Many students feel that they have a responsibility to vote in order to see policies they support enacted; others turn out to vote against candidates and policies that run contrary to their views. Photo by Priya Patel
The country is in an election year. It is not the year of a grand presidential election, with candidates making nightly news appearances and staging grand debates. No, it is the year of a midterm election, which often receives far less publicity and attention. As college students, many people enrolled at UMBC are old enough to vote this year as long as they are interested enough in public affairs to do so.
Whether or not students are satisfied with the state of the country and our individual state’s policies, they have a responsibility to use the right that makes this country a democracy. The decisions of UMBC students do not just affect the national stage; Maryland will also vote for the state’s governor this year, as well as refilling all of the seats in Maryland’s Senate and House of Delegates.
Part of exercising our right to vote is being informed about candidates for election and policies that will affect our daily life. Zak Korme, a junior biological sciences major, expressed a belief that being politically knowledgeable is important. He said, “I think when people are in the know, when they stay up to date on things, we can prevent the kind of things that we see around us nowadays.”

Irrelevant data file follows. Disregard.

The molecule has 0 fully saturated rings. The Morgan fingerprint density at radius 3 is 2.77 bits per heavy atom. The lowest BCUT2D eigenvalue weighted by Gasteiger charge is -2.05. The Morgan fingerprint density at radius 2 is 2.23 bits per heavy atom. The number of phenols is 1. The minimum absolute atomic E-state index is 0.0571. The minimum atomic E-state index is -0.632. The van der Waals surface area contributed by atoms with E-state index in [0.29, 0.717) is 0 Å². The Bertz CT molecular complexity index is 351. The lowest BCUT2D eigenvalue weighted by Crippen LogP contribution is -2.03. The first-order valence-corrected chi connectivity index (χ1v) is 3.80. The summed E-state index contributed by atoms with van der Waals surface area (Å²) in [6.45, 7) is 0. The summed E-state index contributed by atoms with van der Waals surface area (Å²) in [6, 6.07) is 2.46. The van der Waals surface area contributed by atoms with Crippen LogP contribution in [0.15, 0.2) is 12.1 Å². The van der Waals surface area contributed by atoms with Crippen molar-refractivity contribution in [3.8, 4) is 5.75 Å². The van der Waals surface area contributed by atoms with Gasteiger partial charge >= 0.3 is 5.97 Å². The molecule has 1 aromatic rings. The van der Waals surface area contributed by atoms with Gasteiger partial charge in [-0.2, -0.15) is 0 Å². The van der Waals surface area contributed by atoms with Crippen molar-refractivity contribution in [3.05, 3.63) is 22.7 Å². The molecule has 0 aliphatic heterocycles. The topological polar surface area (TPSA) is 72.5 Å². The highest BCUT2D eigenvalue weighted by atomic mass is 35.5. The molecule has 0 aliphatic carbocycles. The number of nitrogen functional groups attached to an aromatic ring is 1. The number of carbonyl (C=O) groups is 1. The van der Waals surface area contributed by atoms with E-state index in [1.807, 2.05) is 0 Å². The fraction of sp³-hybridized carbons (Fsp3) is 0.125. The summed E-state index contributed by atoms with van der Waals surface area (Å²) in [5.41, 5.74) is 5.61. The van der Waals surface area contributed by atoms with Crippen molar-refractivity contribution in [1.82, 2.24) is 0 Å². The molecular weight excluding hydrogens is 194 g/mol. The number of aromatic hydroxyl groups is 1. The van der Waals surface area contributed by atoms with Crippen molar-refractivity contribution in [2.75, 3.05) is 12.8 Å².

As Korme described, one important reason to be informed and to vote is the prevention of policies and rhetoric that one does not want to see. Another is to ensure that the changes that one does want to see do in fact occur. Anu Osunnuyi, a freshman studying computer science, expressed this sentiment, saying, “I believe my vote counts and it’s very important to know what’s going on when it comes to voting so you make the right choices and make the community better.”
Osunnuyi added, “I feel that over time, as many of the issues hit home concerning our education system and things that happen to people, I know it becomes a weight on me that I have to take responsibility as a citizen to make sure that my voice is heard.”
Now more than ever it is easy to get discouraged and feel as though one’s voice, one’s vote, does not matter. There is a fatigue from the constant screaming and shouting launched from opposing sides of the political aisle. It is difficult to stay informed and it can feel as though it makes no difference. On the contrary, though, voting makes all the difference in the world.
“If you’re old enough to vote you have to know what you’re voting for exactly, what you believe in, what you feel is best for your country,” said Mahnoor Ahmed, a junior information systems major. “It’s going to affect you and your family, so it’s important.”
UMBC students have the power to shape the country’s government and thereby the country’s policies. That is a right that is not available in every country, and as people fortunate enough to have that power students should use it to bring the country closer to what they envision.